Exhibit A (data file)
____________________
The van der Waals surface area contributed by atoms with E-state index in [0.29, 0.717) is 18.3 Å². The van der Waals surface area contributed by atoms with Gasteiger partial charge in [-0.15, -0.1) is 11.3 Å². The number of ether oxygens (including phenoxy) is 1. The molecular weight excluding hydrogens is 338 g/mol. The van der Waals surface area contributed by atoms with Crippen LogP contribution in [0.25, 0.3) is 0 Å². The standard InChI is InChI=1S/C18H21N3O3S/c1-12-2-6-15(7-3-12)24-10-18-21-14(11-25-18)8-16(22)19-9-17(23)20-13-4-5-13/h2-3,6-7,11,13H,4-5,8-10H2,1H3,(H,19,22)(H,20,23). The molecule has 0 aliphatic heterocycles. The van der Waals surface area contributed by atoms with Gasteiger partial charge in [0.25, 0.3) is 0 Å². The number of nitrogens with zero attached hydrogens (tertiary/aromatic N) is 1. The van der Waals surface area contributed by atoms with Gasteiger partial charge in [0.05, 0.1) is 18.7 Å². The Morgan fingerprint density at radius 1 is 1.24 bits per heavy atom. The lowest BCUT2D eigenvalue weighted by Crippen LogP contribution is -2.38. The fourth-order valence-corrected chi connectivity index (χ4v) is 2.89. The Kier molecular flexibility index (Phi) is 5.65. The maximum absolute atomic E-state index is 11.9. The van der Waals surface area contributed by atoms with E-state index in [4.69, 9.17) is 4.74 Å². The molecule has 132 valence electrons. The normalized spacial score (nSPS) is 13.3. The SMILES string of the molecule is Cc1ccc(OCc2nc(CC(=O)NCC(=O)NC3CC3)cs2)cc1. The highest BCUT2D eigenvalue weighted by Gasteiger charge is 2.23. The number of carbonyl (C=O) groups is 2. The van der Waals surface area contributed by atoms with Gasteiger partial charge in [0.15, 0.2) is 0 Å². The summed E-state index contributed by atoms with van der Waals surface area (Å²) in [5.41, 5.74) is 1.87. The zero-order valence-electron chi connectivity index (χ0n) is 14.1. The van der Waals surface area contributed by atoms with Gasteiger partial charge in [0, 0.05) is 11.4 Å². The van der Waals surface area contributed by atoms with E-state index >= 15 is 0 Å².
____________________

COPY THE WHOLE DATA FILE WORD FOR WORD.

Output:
The van der Waals surface area contributed by atoms with E-state index in [0.29, 0.717) is 18.3 Å². The van der Waals surface area contributed by atoms with Gasteiger partial charge in [-0.15, -0.1) is 11.3 Å². The number of ether oxygens (including phenoxy) is 1. The molecular weight excluding hydrogens is 338 g/mol. The van der Waals surface area contributed by atoms with Crippen LogP contribution in [0.25, 0.3) is 0 Å². The standard InChI is InChI=1S/C18H21N3O3S/c1-12-2-6-15(7-3-12)24-10-18-21-14(11-25-18)8-16(22)19-9-17(23)20-13-4-5-13/h2-3,6-7,11,13H,4-5,8-10H2,1H3,(H,19,22)(H,20,23). The molecule has 0 aliphatic heterocycles. The van der Waals surface area contributed by atoms with Gasteiger partial charge in [0.25, 0.3) is 0 Å². The number of nitrogens with zero attached hydrogens (tertiary/aromatic N) is 1. The van der Waals surface area contributed by atoms with Gasteiger partial charge in [0.05, 0.1) is 18.7 Å². The Morgan fingerprint density at radius 1 is 1.24 bits per heavy atom. The lowest BCUT2D eigenvalue weighted by Crippen LogP contribution is -2.38. The fourth-order valence-corrected chi connectivity index (χ4v) is 2.89. The Kier molecular flexibility index (Phi) is 5.65. The maximum absolute atomic E-state index is 11.9. The van der Waals surface area contributed by atoms with E-state index in [4.69, 9.17) is 4.74 Å². The molecule has 132 valence electrons. The normalized spacial score (nSPS) is 13.3. The SMILES string of the molecule is Cc1ccc(OCc2nc(CC(=O)NCC(=O)NC3CC3)cs2)cc1. The highest BCUT2D eigenvalue weighted by Gasteiger charge is 2.23. The number of carbonyl (C=O) groups is 2. The van der Waals surface area contributed by atoms with Gasteiger partial charge in [0.15, 0.2) is 0 Å². The summed E-state index contributed by atoms with van der Waals surface area (Å²) in [5.41, 5.74) is 1.87. The zero-order valence-electron chi connectivity index (χ0n) is 14.1. The van der Waals surface area contributed by atoms with Gasteiger partial charge in [0, 0.05) is 11.4 Å². The van der Waals surface area contributed by atoms with E-state index >= 15 is 0 Å².